Subscribe to
Opera Today

Receive articles and news via RSS feeds or email subscription.


facebook-icon.png


twitter_logo[1].gif



Plumbago_9780993198359_1.png

9780521746472.png

0810888688.gif

0810882728.gif

Recently in Reviews

Two song cycles by Sir Arthur Somervell: Roderick Williams and Susie Allan

Robert Browning, Lord Alfred Tennyson, Charles Kingsley, Dante Gabriel Rossetti, A.E. Housman … the list of those whose work Sir Arthur Somervell (1863-1937) set to music, in his five song-cycles, reads like a roll call of Victorian poetry - excepting the Edwardian Housman.

Roger Quilter: The Complete Quilter Songbook, Vol. 3

Mark Stone and Stephen Barlow present Volume 3 in their series The Complete Roger Quilter Songbook, on Stone Records.

Richard Danielpour – The Passion of Yeshua

A contemporary telling of the Passion story which uses texts from both the Christian and the Jewish traditions to create a very different viewpoint.

Les Talens Lyriques: 18th-century Neapolitan sacred works

In 1770, during an extended tour of France and Italy to observe the ‘present state of music’ in those two countries, the English historian, critic and composer Charles Burney spent a month in Naples - a city which he noted (in The Present State of Music in France and Italy (1771)) ‘has so long been regarded as the centre of harmony, and the fountain from whence genius, taste, and learning, have flowed to every other part of Europe.’

Herbert Howells: Missa Sabrinensis revealed in its true glory

At last, Herbert Howells’s Missa Sabrinensis (1954) with David Hill conducting the Bach Choir, with whom David Willcocks performed the piece at the Royal Festival Hall in 1982. Willcocks commissioned this Mass for the Three Choirs Festival in Worcester in 1954, when Howells himself conducted the premiere.

Natalya Romaniw - Arion: Voyage of a Slavic Soul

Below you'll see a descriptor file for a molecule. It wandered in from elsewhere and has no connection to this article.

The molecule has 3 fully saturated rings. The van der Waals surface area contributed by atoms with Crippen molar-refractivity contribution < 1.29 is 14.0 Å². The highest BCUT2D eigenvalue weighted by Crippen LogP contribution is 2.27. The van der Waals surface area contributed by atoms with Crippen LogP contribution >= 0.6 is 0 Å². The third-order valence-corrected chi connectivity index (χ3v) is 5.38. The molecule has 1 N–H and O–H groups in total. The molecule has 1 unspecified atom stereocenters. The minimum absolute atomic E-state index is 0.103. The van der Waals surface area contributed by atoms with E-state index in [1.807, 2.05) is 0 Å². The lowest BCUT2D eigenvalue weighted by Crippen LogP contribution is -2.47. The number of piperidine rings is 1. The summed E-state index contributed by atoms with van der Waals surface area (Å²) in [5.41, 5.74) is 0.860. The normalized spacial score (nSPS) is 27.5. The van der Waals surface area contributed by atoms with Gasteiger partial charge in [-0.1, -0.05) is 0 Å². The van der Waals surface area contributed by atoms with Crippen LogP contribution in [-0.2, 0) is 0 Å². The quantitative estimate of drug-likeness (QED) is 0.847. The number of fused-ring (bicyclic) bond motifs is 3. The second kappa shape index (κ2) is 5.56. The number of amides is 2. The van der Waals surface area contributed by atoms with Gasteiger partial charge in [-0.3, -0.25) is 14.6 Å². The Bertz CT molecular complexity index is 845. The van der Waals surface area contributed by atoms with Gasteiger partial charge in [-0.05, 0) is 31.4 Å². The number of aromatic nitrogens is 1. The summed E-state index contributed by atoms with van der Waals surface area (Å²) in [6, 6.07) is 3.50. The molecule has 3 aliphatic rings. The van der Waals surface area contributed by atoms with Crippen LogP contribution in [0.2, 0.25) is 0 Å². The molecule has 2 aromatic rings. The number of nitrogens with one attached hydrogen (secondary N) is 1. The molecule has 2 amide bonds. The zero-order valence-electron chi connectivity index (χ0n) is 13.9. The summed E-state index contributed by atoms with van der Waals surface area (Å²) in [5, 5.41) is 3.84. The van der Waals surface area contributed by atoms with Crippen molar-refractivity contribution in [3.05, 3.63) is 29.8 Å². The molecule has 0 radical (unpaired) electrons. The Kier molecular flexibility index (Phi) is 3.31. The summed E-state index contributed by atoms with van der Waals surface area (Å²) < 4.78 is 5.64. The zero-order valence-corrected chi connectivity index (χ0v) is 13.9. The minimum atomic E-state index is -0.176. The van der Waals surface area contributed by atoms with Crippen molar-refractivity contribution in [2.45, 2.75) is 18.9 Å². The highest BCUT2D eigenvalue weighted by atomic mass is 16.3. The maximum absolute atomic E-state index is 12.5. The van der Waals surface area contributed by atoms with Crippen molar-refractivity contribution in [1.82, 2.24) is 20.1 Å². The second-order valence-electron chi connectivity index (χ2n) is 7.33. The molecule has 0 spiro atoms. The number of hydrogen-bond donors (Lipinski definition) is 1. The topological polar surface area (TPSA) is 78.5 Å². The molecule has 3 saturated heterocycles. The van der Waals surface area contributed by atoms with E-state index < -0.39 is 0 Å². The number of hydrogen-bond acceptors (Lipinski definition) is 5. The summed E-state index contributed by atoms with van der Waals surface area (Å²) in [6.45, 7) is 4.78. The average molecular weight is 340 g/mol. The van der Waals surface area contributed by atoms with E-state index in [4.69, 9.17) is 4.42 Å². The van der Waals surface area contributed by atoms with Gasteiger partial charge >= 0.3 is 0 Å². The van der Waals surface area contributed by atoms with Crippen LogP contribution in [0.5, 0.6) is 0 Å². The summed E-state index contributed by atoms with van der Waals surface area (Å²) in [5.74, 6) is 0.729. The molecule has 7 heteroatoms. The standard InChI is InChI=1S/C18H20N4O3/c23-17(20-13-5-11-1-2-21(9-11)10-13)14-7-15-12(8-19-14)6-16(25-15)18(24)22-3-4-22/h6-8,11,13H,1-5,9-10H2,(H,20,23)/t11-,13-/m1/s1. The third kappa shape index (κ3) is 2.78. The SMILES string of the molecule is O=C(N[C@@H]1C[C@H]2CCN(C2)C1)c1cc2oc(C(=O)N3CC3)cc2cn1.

Sailing home to Corinth, bearing treasures won in a music competition, the mythic Greek bard, Arion, found his golden prize coveted by pirates and his life in danger.

Le Banquet Céleste: Stradella's San Giovanni Battista

The life of Alessandro Stradella was characterised by turbulence, adventure and amorous escapades worthy of an opera libretto. Indeed, at least seven composers have turned episodes from the 17th-century Italian composer’s colourful life into operatic form, the best known being Flotow whose three-act comic opera based on the Lothario’s misadventures was first staged in Hamburg in 1844.

Purcell’s The Indian Queen from Lille

Among the few compensations opera lovers have had from the COVID crisis is the abundance – alas, plethora – of streamed opera productions we might never have seen or even known of without it.

Ethel Smyth: Songs and Ballads - a new recording from SOMM

In 1877, Ethel Smyth, aged just nineteen, travelled to Leipzig to begin her studies at the German town’s Music Conservatory, having finally worn down the resistance of her father, General J.H. Smyth.

Wagner: Excerpts from Der Ring des Niebelungen, NHK Symphony Orchestra, Paavo Järvi, RCA-Sony

This new recording of excerpts from Wagner’s Der Ring des Niebelungen is quite exceptional - and very unusual for this kind of disc. The words might be missing, but the fact they are proves to have rather the opposite effect. It is one of the most operatic of orchestral Wagner discs I have come across.

Wagner: Die Walküre, Symphonieorchester Des Bayerischen Rundfunks, Simon Rattle, BR Klassik

Simon Rattle has never particularly struck me as a complex conductor. He is not, for example, like Furtwängler, Maderna, Boulez or Sinopoli - all of whom brought a breadth of learning and a knowledge of composition to bear on what they conducted.

Dvořák Requiem, Jakub Hrůša in memoriam Jiří Bělohlávek

Antonín Dvořák Requiem op.89 (1890) with Jakub Hrůša conducting the Prague Philharmonic Orchestra. The Requiem was one of the last concerts Jiří Bělohlávek conducted before his death and he had been planning to record it as part of his outstanding series for Decca.